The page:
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Travel bucket list idea:

Stay at a ryokan in Tokyo

  • Tokyo, Kanto, Japan

Last updated: 21 April, 2024

To stay a night at one of Japan’s ryokan (traditional inns) is to immerse yourself in living history – the oldest hotel in the world is a ryokan, established in 705 and still going strong 51 generations later.

Ryokan can be modest or uber-luxurious, but there are defining traits.

Almost all have tatami mat rooms and futon beds, staff wearing traditional attire like kimono, and an air of calm and quiet. Many have in-house onsen baths, and serve traditional kaiseki-ryori dinners (if not the full 12-course extravaganza, then at least simpler multi-course dinner that focuses on local produce and specialities).

But it won’t be for everyone. Kids can find ryokan a bit dull – and the food challenging. The service, though often superb, can also be inflexible, with mealtimes locked into narrow windows and many mid-range and above ryokan not offering room-only stays. The best approach is to stay for just one night.

Who to go with: tour operators

2
  • Tokyo, Kanto, Japan

  • Official star rating:

Traditional bedding in ryokan

Place to Stay

Ryokan Sawanoya

Friendly and family-run, this Japanese inn in the retro Yanaka district offers a budget-friendly version of the traditional ryokan experience.

While high-end ryokan are all about luxury, what you get here is a simple tatami-mat guestroom, with futon beds put out at night, plus access to a pair of modest hot-spring baths.

Because the Sawanoya doesn’t come with the non-negotiable multi-course kaiseki-ryori dinner served in plusher inns, you also get an inn that’s great for a multi-night stay – ideal if you want to immerse yourself in Yanaka and other parts of Tokyo’s older, down-to-earth northeast.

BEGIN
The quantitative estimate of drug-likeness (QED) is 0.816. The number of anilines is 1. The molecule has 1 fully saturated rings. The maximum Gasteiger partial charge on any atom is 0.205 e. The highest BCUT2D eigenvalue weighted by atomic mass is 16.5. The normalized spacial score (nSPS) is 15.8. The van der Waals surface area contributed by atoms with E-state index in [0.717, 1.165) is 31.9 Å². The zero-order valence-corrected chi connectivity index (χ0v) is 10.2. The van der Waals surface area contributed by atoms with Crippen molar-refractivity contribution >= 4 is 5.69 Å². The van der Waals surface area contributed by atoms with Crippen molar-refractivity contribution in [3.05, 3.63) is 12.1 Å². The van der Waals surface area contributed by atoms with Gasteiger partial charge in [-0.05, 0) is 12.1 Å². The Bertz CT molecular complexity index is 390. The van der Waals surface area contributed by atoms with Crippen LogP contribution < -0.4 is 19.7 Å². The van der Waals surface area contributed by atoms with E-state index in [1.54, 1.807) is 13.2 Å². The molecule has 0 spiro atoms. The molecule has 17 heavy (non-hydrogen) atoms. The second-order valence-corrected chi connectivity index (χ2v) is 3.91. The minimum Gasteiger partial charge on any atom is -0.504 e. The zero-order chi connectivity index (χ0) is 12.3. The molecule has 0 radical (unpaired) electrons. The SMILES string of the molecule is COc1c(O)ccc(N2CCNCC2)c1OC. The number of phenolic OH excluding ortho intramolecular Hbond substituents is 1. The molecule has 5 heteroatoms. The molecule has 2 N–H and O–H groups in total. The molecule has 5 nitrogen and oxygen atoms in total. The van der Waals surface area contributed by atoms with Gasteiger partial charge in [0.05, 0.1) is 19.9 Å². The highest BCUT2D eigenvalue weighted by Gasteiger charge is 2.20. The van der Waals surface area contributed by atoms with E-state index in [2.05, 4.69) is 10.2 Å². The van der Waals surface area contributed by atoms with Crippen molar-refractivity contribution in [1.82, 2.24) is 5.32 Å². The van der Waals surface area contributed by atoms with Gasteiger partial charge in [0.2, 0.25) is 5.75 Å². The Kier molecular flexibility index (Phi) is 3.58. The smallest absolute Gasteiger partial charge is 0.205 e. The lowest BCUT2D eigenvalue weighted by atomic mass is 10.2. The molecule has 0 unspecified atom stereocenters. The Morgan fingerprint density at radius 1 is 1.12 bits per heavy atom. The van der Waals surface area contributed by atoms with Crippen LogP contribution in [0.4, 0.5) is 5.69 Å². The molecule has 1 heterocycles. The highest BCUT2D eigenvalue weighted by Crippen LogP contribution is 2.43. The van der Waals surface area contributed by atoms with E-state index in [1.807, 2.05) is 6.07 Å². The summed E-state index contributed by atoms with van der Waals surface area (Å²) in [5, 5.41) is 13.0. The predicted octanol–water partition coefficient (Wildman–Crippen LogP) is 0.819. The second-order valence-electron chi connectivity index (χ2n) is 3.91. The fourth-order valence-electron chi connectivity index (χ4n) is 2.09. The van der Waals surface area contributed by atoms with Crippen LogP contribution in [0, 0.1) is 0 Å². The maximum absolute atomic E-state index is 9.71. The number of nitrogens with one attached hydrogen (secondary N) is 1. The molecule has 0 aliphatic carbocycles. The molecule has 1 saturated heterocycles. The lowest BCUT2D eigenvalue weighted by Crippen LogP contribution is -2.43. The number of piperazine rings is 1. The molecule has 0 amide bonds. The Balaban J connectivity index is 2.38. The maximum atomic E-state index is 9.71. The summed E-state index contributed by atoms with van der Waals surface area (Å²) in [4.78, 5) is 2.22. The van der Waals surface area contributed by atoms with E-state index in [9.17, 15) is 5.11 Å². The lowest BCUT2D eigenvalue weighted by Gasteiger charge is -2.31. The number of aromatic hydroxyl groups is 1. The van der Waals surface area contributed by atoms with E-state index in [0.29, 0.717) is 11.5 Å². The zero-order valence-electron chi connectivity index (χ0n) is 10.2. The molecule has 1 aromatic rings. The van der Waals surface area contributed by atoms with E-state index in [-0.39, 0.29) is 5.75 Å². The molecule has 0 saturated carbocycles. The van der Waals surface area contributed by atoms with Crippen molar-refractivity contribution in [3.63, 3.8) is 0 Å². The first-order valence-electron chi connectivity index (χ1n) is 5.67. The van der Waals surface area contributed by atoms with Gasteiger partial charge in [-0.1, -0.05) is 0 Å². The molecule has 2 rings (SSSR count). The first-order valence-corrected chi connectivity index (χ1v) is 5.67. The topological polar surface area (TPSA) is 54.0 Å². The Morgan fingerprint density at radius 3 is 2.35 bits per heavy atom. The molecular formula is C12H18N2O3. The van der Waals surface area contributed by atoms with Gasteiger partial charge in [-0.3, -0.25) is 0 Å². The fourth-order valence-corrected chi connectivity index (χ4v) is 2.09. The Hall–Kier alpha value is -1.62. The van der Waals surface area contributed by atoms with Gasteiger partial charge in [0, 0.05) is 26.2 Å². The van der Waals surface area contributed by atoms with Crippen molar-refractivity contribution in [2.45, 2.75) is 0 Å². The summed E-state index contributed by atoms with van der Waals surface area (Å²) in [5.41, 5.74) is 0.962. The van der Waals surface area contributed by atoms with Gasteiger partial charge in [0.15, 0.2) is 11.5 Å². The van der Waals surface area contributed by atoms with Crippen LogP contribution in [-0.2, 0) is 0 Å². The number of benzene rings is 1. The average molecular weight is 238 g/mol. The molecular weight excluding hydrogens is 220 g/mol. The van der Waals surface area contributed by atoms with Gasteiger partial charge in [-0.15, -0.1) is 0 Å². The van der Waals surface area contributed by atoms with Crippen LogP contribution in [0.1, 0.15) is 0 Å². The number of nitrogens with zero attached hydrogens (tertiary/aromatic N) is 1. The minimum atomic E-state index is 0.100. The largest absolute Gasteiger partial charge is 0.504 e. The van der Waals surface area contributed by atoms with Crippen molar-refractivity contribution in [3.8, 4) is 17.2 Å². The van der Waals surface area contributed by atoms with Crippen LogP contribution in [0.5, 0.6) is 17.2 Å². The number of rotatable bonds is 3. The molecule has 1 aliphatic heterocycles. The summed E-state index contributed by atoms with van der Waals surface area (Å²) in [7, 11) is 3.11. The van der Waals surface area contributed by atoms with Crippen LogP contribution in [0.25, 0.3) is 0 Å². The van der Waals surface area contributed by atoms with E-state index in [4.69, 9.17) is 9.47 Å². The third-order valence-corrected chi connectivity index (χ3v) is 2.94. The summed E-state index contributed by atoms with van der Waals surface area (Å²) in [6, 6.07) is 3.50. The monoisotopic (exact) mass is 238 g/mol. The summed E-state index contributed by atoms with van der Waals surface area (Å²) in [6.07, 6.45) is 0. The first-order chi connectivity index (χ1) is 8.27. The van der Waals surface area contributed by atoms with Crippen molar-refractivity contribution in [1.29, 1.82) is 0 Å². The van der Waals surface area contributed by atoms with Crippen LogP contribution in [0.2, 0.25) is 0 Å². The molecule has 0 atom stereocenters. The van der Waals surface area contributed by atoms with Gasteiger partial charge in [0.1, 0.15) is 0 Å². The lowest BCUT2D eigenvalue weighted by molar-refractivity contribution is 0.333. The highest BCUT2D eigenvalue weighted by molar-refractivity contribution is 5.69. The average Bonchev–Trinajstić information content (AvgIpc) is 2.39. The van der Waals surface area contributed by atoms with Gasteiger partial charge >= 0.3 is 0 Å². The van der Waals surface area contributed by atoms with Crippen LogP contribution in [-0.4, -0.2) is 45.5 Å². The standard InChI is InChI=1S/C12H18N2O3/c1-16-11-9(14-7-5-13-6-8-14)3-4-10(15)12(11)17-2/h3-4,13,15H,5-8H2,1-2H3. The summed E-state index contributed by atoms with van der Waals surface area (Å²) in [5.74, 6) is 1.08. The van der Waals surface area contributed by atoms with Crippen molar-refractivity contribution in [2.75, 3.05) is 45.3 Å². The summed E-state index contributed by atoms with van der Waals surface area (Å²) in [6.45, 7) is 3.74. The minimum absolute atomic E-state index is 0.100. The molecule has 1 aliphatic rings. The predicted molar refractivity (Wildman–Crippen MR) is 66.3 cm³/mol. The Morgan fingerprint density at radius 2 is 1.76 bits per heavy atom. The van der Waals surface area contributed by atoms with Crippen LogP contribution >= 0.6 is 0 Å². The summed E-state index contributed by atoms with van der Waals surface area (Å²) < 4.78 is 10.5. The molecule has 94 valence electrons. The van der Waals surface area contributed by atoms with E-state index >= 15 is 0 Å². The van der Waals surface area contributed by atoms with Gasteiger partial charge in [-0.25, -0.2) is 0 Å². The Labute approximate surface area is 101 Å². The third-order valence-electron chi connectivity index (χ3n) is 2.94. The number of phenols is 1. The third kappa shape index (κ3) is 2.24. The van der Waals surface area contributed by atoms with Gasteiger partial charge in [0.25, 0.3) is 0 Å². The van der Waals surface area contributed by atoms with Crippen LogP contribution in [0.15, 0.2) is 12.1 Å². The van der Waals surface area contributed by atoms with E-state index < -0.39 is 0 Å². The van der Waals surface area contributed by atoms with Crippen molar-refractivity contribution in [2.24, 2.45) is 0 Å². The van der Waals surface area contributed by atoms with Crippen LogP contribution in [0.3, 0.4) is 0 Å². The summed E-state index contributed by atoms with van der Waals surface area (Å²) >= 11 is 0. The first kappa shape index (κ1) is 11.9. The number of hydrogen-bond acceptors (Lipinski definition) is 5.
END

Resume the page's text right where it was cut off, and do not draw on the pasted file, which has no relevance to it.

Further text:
Average £140

Extra beds

Pool

2+ bedrooms

Beach

Kids menu

Fitness center

Kids club

  • Tokyo, Kanto, Japan

  • Official star rating:

Layered outdoor light feature

Place to Stay

Hoshinoya Tokyo

Accenting the high-rise Otemachi financial district like a towering black monolith, this 17-story reimagination of the traditional ryokan (Japanese inn) is one of Tokyo’s most luxurious retreats.

While there are 84 rooms here – alot for a high-end ryokan – they are divided between private floors. That makes it feel like staying in an exclusive, intimate inn – one that combines kimono-clad staff, tatami-floored common areas, and minimalist spaces that mix traditional sensibilities with contemporary luxury.

The whole package is capped by two gender-separated open-air onsen baths on the rooftop that draw natural hot-spring water from 1,500 metres below the city.

It’s a great location too, with Otemachi being a comfortable walk to the Imperial Palace, Ginza, and Tokyo Station, which gives easy access to all of central Tokyo.

Average £600

Extra beds

Pool

2+ bedrooms

Beach

Kids menu

Fitness center

Kids club

Logistics

Price from: £-
Minimum age: 0
Age suitable: 18+
When: All year around
Duration: 1 night